I had a patient not too long ago who lost a job in social work. She decided to go back to school to get a master’s thinking she’d have a better chance at a higher paying job. She got the degree online, which was convenient, but very expensive. Now she has a master’s in social work, no job, and a sack of student loans. It’s amazing the things people tell you during an eye appointment!

Furthering your education can be  great way to move up the career ladder, but you need to know that it will be a help in your profession before you take out student loans. In this lady’s case, even with a master’s in social work, the top salary does not warrant what she spent on an expensive degree. Taking classes at a state school might have meant driving and time away from home, but it would have saved thousands of dollars. It also hurts that we live in a small town with limited job openings. If you know you don’t want to move for work, then find something that you can do in your area.

These are three of the mistakes I’ve seen personally that keep people in debt. I’m certainly not perfect, but I’ve learned that having savings and not allowing  ourselves to buy something  we can’t pay for right away is what is going to keep us out of debt forever. It only took a decade to realize this, so hopefully you’ll take my advice to avoid your own mistakes.

What debt mistakes do you see people making every day? Would you stay in a job you hated to pay the bills?

Image: Freedigitalphotos.net/digitalart

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Written By
Sydney White is a Texas-born stay at home mom who enjoys spending time with her family, bargain hunting and, of course, writing. She is currently the editor-in-chief of Snipon.com.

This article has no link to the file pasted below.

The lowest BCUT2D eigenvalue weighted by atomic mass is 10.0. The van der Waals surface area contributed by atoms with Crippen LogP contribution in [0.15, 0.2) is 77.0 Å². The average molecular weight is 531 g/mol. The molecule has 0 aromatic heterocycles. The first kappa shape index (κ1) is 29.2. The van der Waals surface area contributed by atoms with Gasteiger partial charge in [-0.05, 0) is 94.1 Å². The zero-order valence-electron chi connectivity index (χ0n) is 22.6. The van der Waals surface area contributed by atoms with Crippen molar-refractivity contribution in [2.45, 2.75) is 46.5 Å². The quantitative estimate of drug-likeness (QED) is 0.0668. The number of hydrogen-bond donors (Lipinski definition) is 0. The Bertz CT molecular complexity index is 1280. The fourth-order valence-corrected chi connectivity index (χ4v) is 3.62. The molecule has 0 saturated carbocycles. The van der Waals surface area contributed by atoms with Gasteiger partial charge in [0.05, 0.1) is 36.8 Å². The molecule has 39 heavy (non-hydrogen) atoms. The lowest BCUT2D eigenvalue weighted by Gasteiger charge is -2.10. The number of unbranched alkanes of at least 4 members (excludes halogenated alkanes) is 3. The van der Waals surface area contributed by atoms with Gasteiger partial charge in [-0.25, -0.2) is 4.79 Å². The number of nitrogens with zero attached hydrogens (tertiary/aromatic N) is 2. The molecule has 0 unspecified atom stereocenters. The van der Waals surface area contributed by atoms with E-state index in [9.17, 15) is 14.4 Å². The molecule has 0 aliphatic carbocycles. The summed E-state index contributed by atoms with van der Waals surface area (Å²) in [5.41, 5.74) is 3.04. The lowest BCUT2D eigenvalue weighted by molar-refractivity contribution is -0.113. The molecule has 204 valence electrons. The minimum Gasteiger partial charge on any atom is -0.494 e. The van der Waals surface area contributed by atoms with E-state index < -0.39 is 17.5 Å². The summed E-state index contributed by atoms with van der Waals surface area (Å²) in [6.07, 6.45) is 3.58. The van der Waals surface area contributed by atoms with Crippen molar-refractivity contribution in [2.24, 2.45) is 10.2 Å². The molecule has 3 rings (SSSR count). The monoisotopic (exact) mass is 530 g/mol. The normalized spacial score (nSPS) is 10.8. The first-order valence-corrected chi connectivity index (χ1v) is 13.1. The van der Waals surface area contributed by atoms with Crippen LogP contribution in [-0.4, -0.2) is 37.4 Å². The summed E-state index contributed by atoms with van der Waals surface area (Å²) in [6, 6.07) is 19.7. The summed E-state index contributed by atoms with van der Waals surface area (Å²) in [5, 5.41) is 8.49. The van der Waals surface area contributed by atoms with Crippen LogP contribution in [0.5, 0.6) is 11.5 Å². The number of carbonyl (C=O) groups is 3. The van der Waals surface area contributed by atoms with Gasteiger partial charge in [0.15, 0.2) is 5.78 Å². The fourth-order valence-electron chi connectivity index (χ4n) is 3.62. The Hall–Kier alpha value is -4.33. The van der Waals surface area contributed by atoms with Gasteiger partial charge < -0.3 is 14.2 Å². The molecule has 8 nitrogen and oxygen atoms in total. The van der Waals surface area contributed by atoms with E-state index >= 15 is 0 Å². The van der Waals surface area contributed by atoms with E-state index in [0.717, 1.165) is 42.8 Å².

44 Comments

  1. This is the serious problem as more than $800 billion Americans owe in credit card debt. The first thing to do is to stop charging and digging yourself deeper into debt by setting up your budget. Also, avoid the lifestyle that’s out of your reach.

  2. I think too many people take out new loans after paying their old ones off. They are just in the mindset that debt is a right, and that if you get approved for it, you should have it. Like paying off a car and then immediately trading it in for a new one, it’s a terrible mindset.

  3. Hi Kim! You are so right about these common mistakes. If we pay attention we can see them all around us in lots and lots of different situations–I call a lot of these mistakes the Succubus of Debt because they are pretty sinister and usually sound like a good thing until they pull you down and suck the very life out of you!!! The first one with cars is CLASSIC. I know others might look at the modest vehicles I own and think other thoughts but I am so proud that we own them free and clear. It is also so important to have an emergency fund AND to not to take out ANY student loan unless you are guaranteed a job to repay them. Thanks for the great advice to us all! ~Kathy

  4. We used our emergency fund to pay off a credit card, and then my MIL died and we had to buy last minute international plane tickets and lose 3.5 weeks of wages to go see his family. Needless to say, we had to finance the entire trip and some of our bills at home as well. NEVER AGAIN.

    1. That is one of those situations where you just can’t help it. I hope you never have to experience something like that again.